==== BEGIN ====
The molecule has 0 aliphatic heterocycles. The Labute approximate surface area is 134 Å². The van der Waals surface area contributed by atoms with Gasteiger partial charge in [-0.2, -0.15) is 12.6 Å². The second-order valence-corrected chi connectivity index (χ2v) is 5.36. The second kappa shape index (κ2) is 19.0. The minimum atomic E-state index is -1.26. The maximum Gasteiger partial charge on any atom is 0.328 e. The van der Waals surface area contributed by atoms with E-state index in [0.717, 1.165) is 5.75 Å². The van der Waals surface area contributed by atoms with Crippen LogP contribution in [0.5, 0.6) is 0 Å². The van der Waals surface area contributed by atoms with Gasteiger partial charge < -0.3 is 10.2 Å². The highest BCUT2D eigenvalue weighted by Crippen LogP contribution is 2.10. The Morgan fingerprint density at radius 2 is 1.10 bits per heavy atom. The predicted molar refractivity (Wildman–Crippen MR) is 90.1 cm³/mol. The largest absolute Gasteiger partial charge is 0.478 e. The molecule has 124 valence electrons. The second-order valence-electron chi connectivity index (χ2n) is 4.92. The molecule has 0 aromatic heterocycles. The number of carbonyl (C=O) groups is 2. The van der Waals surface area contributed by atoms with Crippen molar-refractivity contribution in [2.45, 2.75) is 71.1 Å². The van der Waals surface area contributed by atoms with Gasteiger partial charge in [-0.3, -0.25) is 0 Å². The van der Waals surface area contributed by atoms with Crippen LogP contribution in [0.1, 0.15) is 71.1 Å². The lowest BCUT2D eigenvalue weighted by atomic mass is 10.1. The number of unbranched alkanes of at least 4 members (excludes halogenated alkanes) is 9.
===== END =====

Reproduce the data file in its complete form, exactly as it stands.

The molecule has 0 aliphatic heterocycles. The Labute approximate surface area is 134 Å². The van der Waals surface area contributed by atoms with Gasteiger partial charge in [-0.2, -0.15) is 12.6 Å². The second-order valence-corrected chi connectivity index (χ2v) is 5.36. The second kappa shape index (κ2) is 19.0. The minimum atomic E-state index is -1.26. The maximum Gasteiger partial charge on any atom is 0.328 e. The van der Waals surface area contributed by atoms with E-state index in [0.717, 1.165) is 5.75 Å². The van der Waals surface area contributed by atoms with Crippen LogP contribution in [0.5, 0.6) is 0 Å². The van der Waals surface area contributed by atoms with Gasteiger partial charge < -0.3 is 10.2 Å². The highest BCUT2D eigenvalue weighted by Crippen LogP contribution is 2.10. The Morgan fingerprint density at radius 2 is 1.10 bits per heavy atom. The predicted molar refractivity (Wildman–Crippen MR) is 90.1 cm³/mol. The largest absolute Gasteiger partial charge is 0.478 e. The molecule has 124 valence electrons. The second-order valence-electron chi connectivity index (χ2n) is 4.92. The molecule has 0 aromatic heterocycles. The number of carbonyl (C=O) groups is 2. The van der Waals surface area contributed by atoms with Crippen molar-refractivity contribution in [2.45, 2.75) is 71.1 Å². The van der Waals surface area contributed by atoms with Gasteiger partial charge in [-0.3, -0.25) is 0 Å². The van der Waals surface area contributed by atoms with Crippen LogP contribution in [0.1, 0.15) is 71.1 Å². The lowest BCUT2D eigenvalue weighted by atomic mass is 10.1. The number of unbranched alkanes of at least 4 members (excludes halogenated alkanes) is 9.